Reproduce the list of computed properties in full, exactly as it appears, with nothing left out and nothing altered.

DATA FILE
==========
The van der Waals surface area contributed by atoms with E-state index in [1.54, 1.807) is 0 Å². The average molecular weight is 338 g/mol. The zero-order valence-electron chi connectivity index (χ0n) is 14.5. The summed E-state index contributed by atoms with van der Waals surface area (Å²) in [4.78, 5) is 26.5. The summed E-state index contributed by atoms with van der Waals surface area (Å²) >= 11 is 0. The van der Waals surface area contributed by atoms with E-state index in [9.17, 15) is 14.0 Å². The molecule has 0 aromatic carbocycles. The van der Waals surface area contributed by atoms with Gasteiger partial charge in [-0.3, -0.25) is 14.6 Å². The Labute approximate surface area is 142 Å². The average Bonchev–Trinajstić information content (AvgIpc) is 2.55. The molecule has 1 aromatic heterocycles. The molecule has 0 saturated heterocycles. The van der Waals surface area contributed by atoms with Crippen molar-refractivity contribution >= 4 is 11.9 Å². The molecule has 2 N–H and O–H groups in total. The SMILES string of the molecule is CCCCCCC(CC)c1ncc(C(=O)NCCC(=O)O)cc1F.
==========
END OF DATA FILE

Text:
The van der Waals surface area contributed by atoms with E-state index in [1.54, 1.807) is 0 Å². The average molecular weight is 338 g/mol. The zero-order valence-electron chi connectivity index (χ0n) is 14.5. The summed E-state index contributed by atoms with van der Waals surface area (Å²) in [4.78, 5) is 26.5. The summed E-state index contributed by atoms with van der Waals surface area (Å²) >= 11 is 0. The van der Waals surface area contributed by atoms with E-state index in [9.17, 15) is 14.0 Å². The molecule has 0 aromatic carbocycles. The van der Waals surface area contributed by atoms with Gasteiger partial charge in [-0.3, -0.25) is 14.6 Å². The Labute approximate surface area is 142 Å². The average Bonchev–Trinajstić information content (AvgIpc) is 2.55. The molecule has 1 aromatic heterocycles. The molecule has 0 saturated heterocycles. The van der Waals surface area contributed by atoms with Crippen molar-refractivity contribution >= 4 is 11.9 Å². The molecule has 2 N–H and O–H groups in total. The SMILES string of the molecule is CCCCCCC(CC)c1ncc(C(=O)NCCC(=O)O)cc1F.